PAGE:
IT has been exactly three years since former Prime Minister Boris Johnson addressed the nation and announced that the UK would enter its first mandatory Covid-19 lockdown.

Today, this historic moment is marked by a national day of reflection and in keeping with this theme, the News & Star reflects on the first day of lockdown in Cumbria. 

On Monday, March 23, a  News & Star live blog kept us all up to date on the latest local developments as the country and county headed toward lockdown. 

Local councils were featured as readers looked for guidance while the pandemic worsened and businesses made the difficult announcements that they would close. 

In addition, on the day that Cumbria closed, PPE appeals and local support groups, such as Plumbland and Surrounding Areas, were launched as the community prepared to band together to help those in need.

News and Star: Cumbria closed three years ago today Cumbria closed three years ago today (Image: Newsquest)

The Cumbrian high street was also greatly affected by the first national lockdown, with small local businesses being forced to close their doors. 

Surveys conducted by Cumbria’s Business and Economic Response and Recovery Group in April and May 2020 found that companies were becoming less confident about survival as the restrictions continued and after the first lockdown. 

Sports clubs in Cumbria also felt the impact of the first lockdown. On Tuesday, March 24 2020, Workington AFC put out a heartfelt plea to the community to help them raise £20,000 after their season was postponed.

On the same day, Carlisle United announced that Brunton Park and its club shop would close in line with the new regulations. 

Four days after the announcement of the lockdown, people all over the county took to the streets to 'clap for carers' for the first time.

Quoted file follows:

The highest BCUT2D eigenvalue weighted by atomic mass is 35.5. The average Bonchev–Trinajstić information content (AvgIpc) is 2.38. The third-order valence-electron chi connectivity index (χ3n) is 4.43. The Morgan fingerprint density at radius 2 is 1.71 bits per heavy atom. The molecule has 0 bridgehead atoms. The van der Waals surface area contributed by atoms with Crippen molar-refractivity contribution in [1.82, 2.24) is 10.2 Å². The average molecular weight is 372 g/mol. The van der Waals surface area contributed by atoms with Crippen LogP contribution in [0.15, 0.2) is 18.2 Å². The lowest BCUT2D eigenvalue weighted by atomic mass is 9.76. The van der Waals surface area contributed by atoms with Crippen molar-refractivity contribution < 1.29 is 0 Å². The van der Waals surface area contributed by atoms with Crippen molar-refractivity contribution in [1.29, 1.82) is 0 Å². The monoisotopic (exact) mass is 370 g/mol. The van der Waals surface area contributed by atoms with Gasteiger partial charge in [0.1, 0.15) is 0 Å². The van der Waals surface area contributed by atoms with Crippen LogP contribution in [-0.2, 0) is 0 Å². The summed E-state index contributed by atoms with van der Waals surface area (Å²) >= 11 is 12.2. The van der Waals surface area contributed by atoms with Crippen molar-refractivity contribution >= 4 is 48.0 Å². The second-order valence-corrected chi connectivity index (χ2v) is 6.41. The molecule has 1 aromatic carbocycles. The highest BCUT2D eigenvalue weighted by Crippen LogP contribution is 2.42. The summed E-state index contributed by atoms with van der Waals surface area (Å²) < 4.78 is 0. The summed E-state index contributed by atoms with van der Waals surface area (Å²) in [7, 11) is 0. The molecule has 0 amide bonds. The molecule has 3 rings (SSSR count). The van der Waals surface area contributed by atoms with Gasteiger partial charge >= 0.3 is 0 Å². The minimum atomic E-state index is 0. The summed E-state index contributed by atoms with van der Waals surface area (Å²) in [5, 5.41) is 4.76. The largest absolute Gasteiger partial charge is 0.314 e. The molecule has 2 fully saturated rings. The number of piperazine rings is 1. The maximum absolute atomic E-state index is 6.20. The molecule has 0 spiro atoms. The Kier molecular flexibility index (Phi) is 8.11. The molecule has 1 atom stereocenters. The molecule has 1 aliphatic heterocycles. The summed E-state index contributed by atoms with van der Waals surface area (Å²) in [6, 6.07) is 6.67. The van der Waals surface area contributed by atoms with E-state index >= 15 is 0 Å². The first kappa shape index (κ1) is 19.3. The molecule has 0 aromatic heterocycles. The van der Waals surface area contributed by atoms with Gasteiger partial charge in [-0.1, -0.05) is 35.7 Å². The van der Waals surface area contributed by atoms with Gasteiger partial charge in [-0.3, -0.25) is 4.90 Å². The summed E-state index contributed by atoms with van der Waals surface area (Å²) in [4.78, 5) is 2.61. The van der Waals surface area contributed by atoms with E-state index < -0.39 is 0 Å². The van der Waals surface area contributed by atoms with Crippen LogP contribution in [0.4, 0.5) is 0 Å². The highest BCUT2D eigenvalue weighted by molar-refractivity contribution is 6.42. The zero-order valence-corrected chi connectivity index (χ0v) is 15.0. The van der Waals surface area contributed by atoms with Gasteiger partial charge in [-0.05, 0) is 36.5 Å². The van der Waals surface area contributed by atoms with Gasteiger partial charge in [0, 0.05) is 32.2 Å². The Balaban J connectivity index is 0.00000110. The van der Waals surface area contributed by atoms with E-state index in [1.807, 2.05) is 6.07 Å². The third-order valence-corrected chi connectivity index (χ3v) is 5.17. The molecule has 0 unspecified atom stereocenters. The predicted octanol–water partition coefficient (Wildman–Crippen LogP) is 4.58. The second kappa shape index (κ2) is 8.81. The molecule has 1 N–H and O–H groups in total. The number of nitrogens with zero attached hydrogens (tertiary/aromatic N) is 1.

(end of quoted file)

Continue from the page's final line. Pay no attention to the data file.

Cumbria united to applaud the sacrifice and effort of the key workers and staff who worked day and night to keep the county and the country safe.

Reflecting on the initial lockdown, Cumbria's director of public health Colin Cox said that we had ‘little idea’ about what to expect from the virus.

He said: "When we first went into lockdown three years ago, we had very little idea about what to expect in terms of the spread and impact of Covid-19.

"We knew it would be bad, but the estimates of how many people would be infected, and how many people might die, varied widely.

"I’m glad to say that for the most part, the reality proved to be closest to our ‘best case’ scenario – as bad as it was, it could have been very much worse."

Mr Cox also praised the 'phenomenal success' of the coronavirus vaccination programme.

He said: "Three years on, Covid-19 is still with us - but of course with the phenomenal success of the vaccination programme and the availability of good treatments it’s very much less dangerous these days and we’re mostly able to live life as normal.

"However the long-term impacts, including things like long Covid, are still being seen now and it will continue to take a long time for all of these to be resolved."